A few of these message sites involve an apparition of Jesus or the Blessed Virgin Mary — that is, a claim that these heavenly visitors are actually present, though usually seen only by one or at most a few at the site. Most, however, are simply visions or "locutions" — visual or auditory messages that are interior to the chosen messengers. Some, such as Nancy Fowler of Conyers, Georgia, have attracted large audiences in person because the visitations have been regular and predicted publicly. Others, such as Emmanuel Segatashya of Kibeho, Rwanda, seem simply to have been caught off guard by a startling private visit. Father Gobbi has carefully recorded and published his locutions, which began in 1972 and continued until the beginning of this year; they fill well over a thousand printed pages.
Despite concerns that computers will enable the Antichrist to control the world, these messengers are making the most of such technology while they can. A number of visionaries and locutionists appear on the Internet. John Leary's website archives messages received over several years, and he sends out the latest weekly messages by e-mail, as does a group of twelve North American prophets, whose announcements are published every few days.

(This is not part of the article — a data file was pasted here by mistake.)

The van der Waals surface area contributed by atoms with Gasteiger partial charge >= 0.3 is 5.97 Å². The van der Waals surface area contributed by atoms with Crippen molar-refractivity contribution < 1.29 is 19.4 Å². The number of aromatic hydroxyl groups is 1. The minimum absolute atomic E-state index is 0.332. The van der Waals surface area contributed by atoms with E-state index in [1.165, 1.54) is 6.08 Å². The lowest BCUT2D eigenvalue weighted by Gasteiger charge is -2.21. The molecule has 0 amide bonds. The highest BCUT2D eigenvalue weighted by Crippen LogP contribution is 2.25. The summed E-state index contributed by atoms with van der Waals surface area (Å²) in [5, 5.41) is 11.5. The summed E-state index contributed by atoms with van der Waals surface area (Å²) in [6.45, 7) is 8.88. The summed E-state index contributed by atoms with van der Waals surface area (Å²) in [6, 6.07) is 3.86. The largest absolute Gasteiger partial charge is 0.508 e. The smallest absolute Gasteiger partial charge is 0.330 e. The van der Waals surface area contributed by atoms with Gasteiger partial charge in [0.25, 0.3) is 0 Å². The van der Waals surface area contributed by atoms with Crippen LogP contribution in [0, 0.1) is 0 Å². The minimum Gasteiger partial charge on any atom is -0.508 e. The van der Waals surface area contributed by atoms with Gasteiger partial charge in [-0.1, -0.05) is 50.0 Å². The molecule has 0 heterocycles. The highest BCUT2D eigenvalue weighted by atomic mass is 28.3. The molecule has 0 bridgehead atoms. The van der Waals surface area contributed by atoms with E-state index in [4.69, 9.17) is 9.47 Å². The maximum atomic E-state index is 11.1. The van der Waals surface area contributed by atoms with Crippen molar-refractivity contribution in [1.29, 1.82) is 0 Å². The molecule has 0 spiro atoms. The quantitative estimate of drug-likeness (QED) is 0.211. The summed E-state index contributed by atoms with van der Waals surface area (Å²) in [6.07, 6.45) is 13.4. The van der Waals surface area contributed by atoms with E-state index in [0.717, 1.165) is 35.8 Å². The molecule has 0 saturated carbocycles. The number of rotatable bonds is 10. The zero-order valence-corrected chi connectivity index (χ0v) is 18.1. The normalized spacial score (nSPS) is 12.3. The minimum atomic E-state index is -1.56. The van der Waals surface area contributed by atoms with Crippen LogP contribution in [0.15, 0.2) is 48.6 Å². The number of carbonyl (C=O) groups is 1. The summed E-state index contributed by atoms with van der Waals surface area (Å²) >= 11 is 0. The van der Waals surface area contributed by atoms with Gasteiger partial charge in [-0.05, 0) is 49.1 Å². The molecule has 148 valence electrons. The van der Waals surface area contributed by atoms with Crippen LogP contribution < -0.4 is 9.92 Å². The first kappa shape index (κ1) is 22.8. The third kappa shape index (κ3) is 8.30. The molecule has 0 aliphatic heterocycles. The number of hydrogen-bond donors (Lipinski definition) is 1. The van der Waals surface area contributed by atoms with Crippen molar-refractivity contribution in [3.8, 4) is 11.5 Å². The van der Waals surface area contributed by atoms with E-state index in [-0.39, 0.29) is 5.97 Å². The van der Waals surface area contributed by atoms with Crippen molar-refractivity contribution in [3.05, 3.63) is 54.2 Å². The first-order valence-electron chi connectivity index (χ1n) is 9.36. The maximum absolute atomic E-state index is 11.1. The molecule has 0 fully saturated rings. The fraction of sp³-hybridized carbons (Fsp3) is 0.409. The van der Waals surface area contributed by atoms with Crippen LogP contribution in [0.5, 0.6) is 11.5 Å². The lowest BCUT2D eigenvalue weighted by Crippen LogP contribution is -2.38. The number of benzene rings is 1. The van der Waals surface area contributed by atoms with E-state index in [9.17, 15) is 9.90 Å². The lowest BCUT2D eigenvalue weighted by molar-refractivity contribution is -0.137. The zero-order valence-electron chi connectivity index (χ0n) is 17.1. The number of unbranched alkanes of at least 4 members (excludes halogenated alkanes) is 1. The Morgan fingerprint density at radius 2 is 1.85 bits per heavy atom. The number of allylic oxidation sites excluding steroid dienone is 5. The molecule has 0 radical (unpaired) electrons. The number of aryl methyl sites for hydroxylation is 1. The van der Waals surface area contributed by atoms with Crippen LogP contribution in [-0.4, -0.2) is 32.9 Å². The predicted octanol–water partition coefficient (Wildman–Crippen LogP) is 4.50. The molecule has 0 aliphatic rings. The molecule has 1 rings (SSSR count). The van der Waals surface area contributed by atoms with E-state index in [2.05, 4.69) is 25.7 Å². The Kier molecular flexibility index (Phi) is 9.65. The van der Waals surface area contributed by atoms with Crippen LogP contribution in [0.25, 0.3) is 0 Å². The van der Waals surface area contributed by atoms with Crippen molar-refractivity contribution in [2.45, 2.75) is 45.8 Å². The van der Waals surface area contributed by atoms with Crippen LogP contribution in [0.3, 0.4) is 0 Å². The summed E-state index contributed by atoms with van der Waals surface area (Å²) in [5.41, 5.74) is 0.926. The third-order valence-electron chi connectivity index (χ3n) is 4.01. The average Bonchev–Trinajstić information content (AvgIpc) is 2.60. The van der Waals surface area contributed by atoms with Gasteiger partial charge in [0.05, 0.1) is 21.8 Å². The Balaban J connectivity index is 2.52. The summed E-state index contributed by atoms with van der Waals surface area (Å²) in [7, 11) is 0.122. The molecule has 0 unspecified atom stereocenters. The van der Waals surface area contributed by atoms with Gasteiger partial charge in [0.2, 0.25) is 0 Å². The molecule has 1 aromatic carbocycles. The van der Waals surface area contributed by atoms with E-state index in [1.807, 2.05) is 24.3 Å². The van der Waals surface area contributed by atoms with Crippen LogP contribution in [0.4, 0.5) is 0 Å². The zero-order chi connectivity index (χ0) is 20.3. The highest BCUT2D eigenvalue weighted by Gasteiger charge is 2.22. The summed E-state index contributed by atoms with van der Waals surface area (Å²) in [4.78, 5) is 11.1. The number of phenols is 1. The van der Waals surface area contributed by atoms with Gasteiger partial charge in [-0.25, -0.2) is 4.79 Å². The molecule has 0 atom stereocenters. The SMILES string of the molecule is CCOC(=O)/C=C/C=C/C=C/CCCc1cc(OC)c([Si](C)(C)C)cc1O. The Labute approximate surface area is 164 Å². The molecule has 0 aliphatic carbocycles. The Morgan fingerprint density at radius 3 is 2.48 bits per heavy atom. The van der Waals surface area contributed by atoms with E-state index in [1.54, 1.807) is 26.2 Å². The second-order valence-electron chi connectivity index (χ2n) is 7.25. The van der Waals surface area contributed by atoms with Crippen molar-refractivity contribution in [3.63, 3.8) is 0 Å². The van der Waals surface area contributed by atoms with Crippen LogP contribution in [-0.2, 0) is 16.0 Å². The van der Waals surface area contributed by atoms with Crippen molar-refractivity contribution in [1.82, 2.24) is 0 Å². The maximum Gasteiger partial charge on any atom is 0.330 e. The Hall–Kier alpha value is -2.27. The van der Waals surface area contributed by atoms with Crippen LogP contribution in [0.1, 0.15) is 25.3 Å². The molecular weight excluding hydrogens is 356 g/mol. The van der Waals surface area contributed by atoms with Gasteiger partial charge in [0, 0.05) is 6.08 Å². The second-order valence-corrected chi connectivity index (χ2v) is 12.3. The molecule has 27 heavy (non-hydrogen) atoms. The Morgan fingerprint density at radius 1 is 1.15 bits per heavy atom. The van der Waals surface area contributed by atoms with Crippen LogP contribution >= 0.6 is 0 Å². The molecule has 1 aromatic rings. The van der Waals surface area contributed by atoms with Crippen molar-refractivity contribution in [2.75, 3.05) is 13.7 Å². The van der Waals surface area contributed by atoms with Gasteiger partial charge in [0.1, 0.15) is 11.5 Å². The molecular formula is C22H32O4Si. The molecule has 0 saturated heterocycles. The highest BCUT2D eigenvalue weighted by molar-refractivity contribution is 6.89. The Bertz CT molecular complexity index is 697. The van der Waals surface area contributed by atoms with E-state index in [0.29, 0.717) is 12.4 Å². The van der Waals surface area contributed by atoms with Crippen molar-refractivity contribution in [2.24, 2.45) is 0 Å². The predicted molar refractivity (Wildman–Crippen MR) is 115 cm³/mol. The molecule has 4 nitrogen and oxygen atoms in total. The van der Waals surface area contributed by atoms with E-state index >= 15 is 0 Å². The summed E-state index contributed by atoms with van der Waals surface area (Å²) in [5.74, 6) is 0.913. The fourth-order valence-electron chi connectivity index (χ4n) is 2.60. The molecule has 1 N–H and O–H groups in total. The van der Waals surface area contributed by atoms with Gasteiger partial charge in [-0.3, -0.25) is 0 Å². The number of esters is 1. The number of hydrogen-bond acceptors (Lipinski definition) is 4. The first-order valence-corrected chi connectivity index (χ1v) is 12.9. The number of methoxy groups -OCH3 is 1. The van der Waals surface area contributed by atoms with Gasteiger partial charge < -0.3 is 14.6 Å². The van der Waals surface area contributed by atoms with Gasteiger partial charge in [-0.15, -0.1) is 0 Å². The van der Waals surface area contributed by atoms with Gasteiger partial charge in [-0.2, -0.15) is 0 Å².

Most apocalyptic Protestants, of course, would be appalled by these claims. The exception to this rule, not surprisingly, is Pentecostal Protestants, who often rely on contemporary prophets, and whose prophets these days are also warning of imminent judgment. As I argued in a paper at last year's AAR meeting in San Francisco, reliance on prophecy is one feature of Pentecostalism that demonstrates its move back toward a more Catholic, sacramental religious imagination. We cannot pursue that topic any further at this time, but I did want to note that I realize some typical Catholic-Protestant differences, apocalyptic and otherwise, tend to disappear when the Protestants are Pentecostal.
Apocalyptic Catholics recognize that their Protestant counterparts, and even their fellow Catholics, have a difficult time believing that such messages from heaven are genuine. Not surprisingly, then, a second distinctive of the Catholic apocalyptic movement is its claim that contemporary prophetic messages are often accompanied by miracles that function as signs of divine validation. This ancient connection between prophecy and confirming signs is of course an historical commonplace of Jewish and Christian thought: Witness the miracles of Elijah and Jesus, for example.